Publications relevant to Spyder technology:
Lebl, M. (2000) New technique for high-throughput synthesis of peptides, peptidomimetics and nonpeptide small organic molecule arrrays. In G.B. Fields, J.P. Tam & G. Barany (Eds.), Peptides for the New Millennium. (pp. 164-166). Kluwer Academic Publisher, Dordrecht.
Lebl, M., Ma, J., Pires, J., Dooley, C. & Houghten, R.A. (2000) Rapid parallel synthesis of 584 betides, peptides composed largely of beta-amino acids with side-chains not found in natural peptides. In G.B. Fields, J.P. Tam & G. Barany (Eds.), Peptides for the New Millennium. (pp. 174-175). Kluwer Academic Publisher, Dordrecht.
Lebl, M., Krchnak, V., Ibrahim, G., Pires, J., Burger, C., Ni, Y., Chen, Y., Podue, D., Mudra, P., Pokorny, V., Poncar, P., & Zenisek, K. (1999) Solid-phase synthesis of large tetrahydroisoquinolinone arrays by two different approaches. Synthesis-Stuttgart, 1971-1978.
Lebl, M., Pires, J., Poncar, P., & Pokorny, V. (1999) Evaluation of gaseous hydrogen fluoride as a convenient reagent for parallel cleavage from the solid support. Journal of Combinatorial Chemistry, 1, 474-479.
Lebl, M. (1999) New Technique for High-Throughput Synthesis. Bioorg. Med.
Chem. Letters, 9, 1305-1310.
Lebl, M. (1998) A New Approach to Automated Solid phase Synthesis Based on
Centrifugation of Tilted Plates. Journal of the Association of Laboratory
Automation, 3, 59-61.
Eichler, J., Houghten, R.A., & Lebl, M. (1996) Inclusion volume
solid-phase peptide synthesis. J. Peptide Sci., 2, 240-244.
Pokorny, V., Mudra, P., Jehnicka, J., Zenisek, K., Pavlík, M., Voburka,
Z., Rinnová, M., Stierandová, A., Lucka, A.W., Eichler, J., Houghten,
R.A. & Lebl, M. (1994) Compas 242. New type of multiple peptide
synthesizer utilizing cotton and tea bag technology. In R. Epton (Ed.),
Innovation and Perspectives in Solid Phase Synthesis. (pp. 643-648).
Mayflower Worldwide Limited, Birmingham.
Lebl, M., Stierandová, A., Eichler, J., Pátek, M., Pokorny, V., Jehnicka,
J., Mudra, P., Zenisek, K. & Kalousek, J. (1992) An automated multiple
solid phase peptide synthesizer utilizing cotton as a carrier. In
R. Epton (Ed.), Innovation and Perspectives in Solid Phase Peptide
Synthesis. (pp. 251-257). Intercept Limited, Andover.
Spyder Technology: A New Approach to Automated Solid Phase Synthesis
Based on Centrifugation of Tilted Plates
Abstract: High throughput solid phase synthesis can be performed with
application of the centrifugation based liquid removal. This technique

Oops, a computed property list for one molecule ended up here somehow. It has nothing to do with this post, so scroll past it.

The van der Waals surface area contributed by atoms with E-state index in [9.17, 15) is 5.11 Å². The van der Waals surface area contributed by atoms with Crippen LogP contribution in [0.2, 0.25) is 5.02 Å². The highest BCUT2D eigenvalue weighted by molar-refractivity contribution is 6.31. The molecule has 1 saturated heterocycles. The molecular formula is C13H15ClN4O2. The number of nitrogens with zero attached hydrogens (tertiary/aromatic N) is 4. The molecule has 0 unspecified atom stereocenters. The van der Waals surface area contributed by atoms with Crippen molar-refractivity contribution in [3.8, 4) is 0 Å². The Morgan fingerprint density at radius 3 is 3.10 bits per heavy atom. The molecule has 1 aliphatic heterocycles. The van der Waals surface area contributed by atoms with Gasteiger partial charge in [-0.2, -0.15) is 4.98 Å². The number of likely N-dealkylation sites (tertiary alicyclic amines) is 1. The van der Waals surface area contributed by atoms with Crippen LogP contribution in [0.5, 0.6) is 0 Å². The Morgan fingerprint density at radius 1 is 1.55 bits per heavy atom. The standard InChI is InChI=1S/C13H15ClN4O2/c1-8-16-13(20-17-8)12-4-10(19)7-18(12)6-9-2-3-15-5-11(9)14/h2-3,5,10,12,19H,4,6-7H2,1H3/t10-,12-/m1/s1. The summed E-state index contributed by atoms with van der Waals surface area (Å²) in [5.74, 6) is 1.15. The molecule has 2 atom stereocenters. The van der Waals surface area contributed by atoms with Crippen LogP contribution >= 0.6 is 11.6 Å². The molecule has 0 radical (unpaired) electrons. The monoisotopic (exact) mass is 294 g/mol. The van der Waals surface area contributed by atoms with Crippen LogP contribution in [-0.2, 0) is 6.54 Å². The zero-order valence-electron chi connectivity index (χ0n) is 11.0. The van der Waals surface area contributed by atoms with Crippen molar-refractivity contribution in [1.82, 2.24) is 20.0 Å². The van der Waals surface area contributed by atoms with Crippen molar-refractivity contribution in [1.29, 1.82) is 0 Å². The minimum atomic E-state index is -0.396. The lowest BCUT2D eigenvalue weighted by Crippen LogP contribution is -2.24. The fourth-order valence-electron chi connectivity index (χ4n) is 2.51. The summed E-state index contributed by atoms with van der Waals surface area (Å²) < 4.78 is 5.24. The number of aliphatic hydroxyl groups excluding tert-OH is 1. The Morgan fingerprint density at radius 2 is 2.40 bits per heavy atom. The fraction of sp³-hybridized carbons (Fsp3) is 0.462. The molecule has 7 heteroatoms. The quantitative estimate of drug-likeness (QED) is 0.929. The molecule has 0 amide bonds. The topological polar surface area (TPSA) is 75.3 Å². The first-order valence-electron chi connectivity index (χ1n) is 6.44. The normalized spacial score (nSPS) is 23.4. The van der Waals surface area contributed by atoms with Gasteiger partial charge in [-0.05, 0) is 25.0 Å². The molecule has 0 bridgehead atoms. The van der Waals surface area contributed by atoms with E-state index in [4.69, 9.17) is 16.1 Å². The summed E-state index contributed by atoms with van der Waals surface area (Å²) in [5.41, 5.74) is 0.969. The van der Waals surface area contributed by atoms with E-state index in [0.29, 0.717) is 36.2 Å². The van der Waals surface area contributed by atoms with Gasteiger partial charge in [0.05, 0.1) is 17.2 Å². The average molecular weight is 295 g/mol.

uses readily available standard microtiterplates and eliminates filtration
step. It is therefore applicable to simultaneous processing of unlimited
number of reaction compartments.
Combinatorial techniques (for reviews see e.g. http://www.5z.com/divinfo/)
require new methods for automation of synthetic processes. Solid
phase synthesis2 is optimal for automation, since the complicating
factor of unique behavior of different organic molecules is replaced
by predictable behavior of the solid support. Instruments available
on the market today are relatively complicated and expensive. Our
goal is to bring to the market the instrument that is rather simple,
therefore inexpensive, and allows each chemist to synthesize 100-1000
compounds in a batch. Such instrument can be used for deconvolution of
active compound from biologically active mixtures, synthesis of arrays
of compounds for general screening, or for compound optimization, so
called "lead explosion". The prototype of this instrument is shown in
Basic problem of solid phase synthesis is parallel separation of liquid
and solid phases. Commercial solid phase synthesizers utilize filtration
as the principle for separation of solid and liquid phase. Filtration can
lead to significant complications, especially in the case of multiple
synthesizers, since clogging of one vessel can result in overflowing of
this particular vessel during the next solvent addition and distribution
of the solid support from this vessel into neighboring ones.
We have found the simpler way for simultaneous processing of
hundreds of reaction vessels. We call this new technique "tilted
centrifugation". The principle of tilted centrifugation is shown in
Resin suspended in the
tilted flask placed at the perimeter of the centrifugal plate and
spun, does not remain at the bottom of the flask. As the surface
of liquid supernatant moves, the solid support layer moves as well.
If the speed of rotation is increased, the centrifugal force created